posted by faux ami at 8:25 AM on January 30, 2007


Yet one more layer of crapolla to the shitpile. Here is a direct quote from Jeffrey Rosen, general council of the White House:
"This is a classic good-government measure that will make federal agencies more open and accountable"
*coff* smaller government*coff*

Personally I see it as a prelude to regulation relaxing for businesses. Bush is a Lame Duck in many areas, but he can do a lot of damage regulation-wise over the next 2 years.
posted by edgeways at 9:03 AM on January 30, 2007


What worries me more about this is that I fear the next president (regardless D or R) wont get rid of these positions because no politician in their right mind gives up power. In other words, we're fucked.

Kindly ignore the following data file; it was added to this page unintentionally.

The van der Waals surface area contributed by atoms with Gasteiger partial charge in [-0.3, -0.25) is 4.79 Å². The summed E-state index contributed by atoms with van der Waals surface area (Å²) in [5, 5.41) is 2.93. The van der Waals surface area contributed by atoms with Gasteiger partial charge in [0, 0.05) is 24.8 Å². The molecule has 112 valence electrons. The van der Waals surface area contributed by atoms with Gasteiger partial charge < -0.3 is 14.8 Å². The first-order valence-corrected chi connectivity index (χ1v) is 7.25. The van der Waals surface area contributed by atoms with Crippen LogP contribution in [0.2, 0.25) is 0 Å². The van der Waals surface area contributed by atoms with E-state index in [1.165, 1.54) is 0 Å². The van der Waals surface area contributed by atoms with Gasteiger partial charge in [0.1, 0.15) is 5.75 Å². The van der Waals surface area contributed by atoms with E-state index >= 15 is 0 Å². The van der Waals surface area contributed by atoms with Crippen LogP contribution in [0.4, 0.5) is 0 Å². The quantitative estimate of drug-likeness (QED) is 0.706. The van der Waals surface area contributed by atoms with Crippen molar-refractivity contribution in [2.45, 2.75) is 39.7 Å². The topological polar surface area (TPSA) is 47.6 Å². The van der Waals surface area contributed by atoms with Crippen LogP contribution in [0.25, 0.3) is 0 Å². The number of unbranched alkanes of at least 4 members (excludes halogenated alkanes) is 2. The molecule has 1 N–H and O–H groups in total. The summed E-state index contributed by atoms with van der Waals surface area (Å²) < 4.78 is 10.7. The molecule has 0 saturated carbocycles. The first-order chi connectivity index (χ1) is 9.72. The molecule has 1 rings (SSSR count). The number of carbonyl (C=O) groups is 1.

posted by SirOmega at 9:32 AM on January 30, 2007


I heard recently that a majority of Americans just wish the Bush presidency were "over".

Yep.
"[According to the latest NEWSWEEK Poll], [t]he president’s approval ratings are at their lowest point in the poll’s history—30 percent—and more than half the country (58 percent) say they wish the Bush presidency were simply over, a sentiment that is almost unanimous among Democrats (86 percent), and is shared by a clear majority (59 percent) of independents and even one in five (21 percent) Republicans. Half (49 percent) of all registered voters would rather see a Democrat elected president in 2008, compared to just 28 percent who’d prefer the GOP to remain in the White House."
posted by ericb at 10:07 AM on January 30, 2007


Heckuva job, Bushie!
posted by ericb at 10:09 AM on January 30, 2007


The Emperor Bush has spoken! So shall it be!
posted by wsg at 10:09 AM on January 30, 2007


bukharin, you've been reading Jack London, haven't you?
posted by lodurr at 10:24 AM on January 30, 2007